When news of the A League of Their Own television series broke, I simply had to know: How many A League of Their Own movie references would there be to feast on? And would I actually be nerdy enough to study those A League of Their Own Easter eggs frame-by-frame?
You see, I love very little things in the collective history of cinema like I love A League of Their Own. That’s not hyperbole! When the original film came out in 1992, I was six years old. I did not see it in theaters (because I was six) but I requested that my mother rent it, every single week, from Blockbuster for our weekly family movie nights for FIVE MONTHS on end!! Everyone please pour one out for my sweet mom and her patient soul because I’m sure she still has shudder worthy flashbacks when anyone says “batter up.”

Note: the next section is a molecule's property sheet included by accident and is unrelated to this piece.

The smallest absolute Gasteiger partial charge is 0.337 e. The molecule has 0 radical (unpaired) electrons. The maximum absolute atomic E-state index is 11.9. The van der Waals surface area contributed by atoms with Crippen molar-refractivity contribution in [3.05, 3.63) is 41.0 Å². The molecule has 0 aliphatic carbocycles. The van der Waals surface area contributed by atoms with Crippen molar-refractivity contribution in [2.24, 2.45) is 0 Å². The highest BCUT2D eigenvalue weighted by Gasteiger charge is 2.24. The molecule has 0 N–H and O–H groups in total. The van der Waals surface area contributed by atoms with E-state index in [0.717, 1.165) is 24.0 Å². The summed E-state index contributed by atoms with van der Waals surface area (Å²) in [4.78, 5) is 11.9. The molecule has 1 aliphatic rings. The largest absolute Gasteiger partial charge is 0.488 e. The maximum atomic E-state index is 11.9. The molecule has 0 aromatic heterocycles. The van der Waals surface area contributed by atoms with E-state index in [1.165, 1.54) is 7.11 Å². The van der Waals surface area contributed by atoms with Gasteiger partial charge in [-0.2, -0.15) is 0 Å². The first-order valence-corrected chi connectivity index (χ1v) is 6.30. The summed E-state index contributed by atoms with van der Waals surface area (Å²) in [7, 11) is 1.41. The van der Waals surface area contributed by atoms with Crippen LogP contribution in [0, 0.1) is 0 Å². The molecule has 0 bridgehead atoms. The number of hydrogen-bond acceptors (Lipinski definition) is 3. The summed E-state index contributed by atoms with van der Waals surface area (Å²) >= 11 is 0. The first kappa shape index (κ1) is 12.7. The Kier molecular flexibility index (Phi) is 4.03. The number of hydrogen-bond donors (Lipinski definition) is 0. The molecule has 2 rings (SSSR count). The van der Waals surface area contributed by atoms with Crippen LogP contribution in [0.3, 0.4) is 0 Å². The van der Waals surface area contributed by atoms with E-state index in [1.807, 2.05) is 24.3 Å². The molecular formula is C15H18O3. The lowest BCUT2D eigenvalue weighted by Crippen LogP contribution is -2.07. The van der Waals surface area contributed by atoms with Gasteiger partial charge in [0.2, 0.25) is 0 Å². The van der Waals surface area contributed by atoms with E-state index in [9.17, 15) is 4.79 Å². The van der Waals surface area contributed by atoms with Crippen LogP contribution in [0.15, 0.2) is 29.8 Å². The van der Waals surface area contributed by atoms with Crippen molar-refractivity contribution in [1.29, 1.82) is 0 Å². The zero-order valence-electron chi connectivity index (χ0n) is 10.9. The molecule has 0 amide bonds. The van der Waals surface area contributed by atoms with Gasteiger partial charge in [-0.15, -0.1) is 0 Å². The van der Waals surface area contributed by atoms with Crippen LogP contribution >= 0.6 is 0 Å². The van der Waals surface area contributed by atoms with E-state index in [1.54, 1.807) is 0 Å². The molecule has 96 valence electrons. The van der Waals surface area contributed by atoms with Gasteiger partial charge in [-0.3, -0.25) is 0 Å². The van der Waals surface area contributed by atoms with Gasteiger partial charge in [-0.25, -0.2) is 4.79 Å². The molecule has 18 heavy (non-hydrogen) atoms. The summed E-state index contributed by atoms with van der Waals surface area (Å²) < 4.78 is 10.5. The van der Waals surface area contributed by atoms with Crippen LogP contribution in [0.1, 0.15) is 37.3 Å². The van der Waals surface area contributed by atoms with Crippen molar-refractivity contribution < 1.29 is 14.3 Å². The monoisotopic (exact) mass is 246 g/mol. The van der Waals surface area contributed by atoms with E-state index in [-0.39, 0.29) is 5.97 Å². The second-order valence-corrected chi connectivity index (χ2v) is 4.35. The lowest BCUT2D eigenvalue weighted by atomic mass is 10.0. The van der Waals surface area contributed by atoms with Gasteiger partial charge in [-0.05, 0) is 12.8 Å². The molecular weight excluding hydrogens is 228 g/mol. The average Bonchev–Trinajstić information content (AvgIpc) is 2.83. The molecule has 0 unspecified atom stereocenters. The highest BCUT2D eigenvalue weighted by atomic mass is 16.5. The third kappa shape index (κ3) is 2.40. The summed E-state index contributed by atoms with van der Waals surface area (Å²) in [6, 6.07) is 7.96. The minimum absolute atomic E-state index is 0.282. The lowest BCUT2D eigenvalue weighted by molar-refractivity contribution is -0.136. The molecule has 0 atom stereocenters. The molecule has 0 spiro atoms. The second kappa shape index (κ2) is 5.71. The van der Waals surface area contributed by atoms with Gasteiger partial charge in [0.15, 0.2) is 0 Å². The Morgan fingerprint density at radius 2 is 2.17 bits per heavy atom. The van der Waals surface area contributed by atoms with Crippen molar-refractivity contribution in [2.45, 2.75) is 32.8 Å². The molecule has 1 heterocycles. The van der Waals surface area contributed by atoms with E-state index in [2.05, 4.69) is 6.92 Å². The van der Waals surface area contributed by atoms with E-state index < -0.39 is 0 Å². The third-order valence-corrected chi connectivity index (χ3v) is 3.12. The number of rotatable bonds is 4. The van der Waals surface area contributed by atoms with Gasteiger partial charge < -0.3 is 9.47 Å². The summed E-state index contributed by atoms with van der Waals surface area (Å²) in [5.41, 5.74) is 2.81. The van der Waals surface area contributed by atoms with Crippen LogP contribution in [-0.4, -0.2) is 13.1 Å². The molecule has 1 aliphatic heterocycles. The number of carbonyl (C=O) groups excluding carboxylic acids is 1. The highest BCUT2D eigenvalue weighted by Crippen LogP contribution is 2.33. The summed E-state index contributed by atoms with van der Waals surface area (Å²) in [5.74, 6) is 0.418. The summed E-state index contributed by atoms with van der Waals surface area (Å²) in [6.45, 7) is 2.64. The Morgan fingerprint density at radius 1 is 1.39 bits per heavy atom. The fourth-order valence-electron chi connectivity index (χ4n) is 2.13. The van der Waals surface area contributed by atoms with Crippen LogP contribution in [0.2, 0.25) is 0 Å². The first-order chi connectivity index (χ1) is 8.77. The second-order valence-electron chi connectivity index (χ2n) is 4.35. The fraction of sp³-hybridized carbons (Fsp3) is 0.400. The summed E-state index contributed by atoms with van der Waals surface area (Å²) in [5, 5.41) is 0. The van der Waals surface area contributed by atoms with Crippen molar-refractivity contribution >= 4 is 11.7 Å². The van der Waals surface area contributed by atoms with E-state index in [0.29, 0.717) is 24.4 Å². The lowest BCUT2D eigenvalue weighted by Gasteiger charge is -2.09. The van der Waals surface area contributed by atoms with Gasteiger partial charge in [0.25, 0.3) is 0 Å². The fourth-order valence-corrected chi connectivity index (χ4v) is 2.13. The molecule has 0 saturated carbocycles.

Well my friends! The answers to those questions were “yes” and “even more yes.” I have watched the entire series, all eight hours, front-to-back, twice before it even dropped on Prime Video in a brave effort to catch all the A League of Their Own movie references and Easter eggs — every possible whiff of sweet, sweet nostalgia — present them to you here.
But first, some ground rules: I spent a lot of time thinking about this, and not everything in a piece based in real actual history, like A League of Their Own, counts as “movie references” or “Easter eggs.” Some things are just plain facts of the time period, and I am not going to count them here! This would include, but is not limited to, “baseball fans are being sexist” or “both teams played night games” (duh) — just to give an example. We will have a deep dive into the history of the 1940s coming next week from Autostraddle co-founder and CEO Riese Bernard. But for today we are talking movie specifics only!! I’m also not including “this actor kind of looks like that person” or “look they are both wearing sideswept pin curls” — because again, that comes with the time period! They all have 1940s pin curls or are tall/short/red haired! Humans walking around happen! (There’s two notable exceptions to this rule, and when you see them I feel confident that you’ll agree).